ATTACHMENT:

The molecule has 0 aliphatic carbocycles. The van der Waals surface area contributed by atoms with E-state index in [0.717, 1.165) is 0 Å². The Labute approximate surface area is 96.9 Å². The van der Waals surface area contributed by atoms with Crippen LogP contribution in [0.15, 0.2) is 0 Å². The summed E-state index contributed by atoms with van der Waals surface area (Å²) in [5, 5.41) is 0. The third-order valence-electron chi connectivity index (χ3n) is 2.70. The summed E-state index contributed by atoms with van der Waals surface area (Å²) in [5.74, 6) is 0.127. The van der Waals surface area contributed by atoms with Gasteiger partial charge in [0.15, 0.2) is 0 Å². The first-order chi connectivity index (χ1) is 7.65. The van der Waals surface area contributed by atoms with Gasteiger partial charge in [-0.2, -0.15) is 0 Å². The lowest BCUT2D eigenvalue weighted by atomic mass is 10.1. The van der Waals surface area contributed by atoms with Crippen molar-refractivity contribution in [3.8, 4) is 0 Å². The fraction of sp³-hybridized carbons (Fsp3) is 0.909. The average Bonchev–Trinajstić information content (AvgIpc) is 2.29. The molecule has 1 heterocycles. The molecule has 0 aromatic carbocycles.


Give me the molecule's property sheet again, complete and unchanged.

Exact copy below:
The molecule has 0 aliphatic carbocycles. The van der Waals surface area contributed by atoms with E-state index in [0.717, 1.165) is 0 Å². The Labute approximate surface area is 96.9 Å². The van der Waals surface area contributed by atoms with Crippen LogP contribution in [0.15, 0.2) is 0 Å². The summed E-state index contributed by atoms with van der Waals surface area (Å²) in [5, 5.41) is 0. The third-order valence-electron chi connectivity index (χ3n) is 2.70. The summed E-state index contributed by atoms with van der Waals surface area (Å²) in [5.74, 6) is 0.127. The van der Waals surface area contributed by atoms with Gasteiger partial charge in [0.15, 0.2) is 0 Å². The first-order chi connectivity index (χ1) is 7.65. The van der Waals surface area contributed by atoms with Gasteiger partial charge in [-0.2, -0.15) is 0 Å². The lowest BCUT2D eigenvalue weighted by atomic mass is 10.1. The van der Waals surface area contributed by atoms with Crippen molar-refractivity contribution in [3.8, 4) is 0 Å². The fraction of sp³-hybridized carbons (Fsp3) is 0.909. The average Bonchev–Trinajstić information content (AvgIpc) is 2.29. The molecule has 1 heterocycles. The molecule has 0 aromatic carbocycles.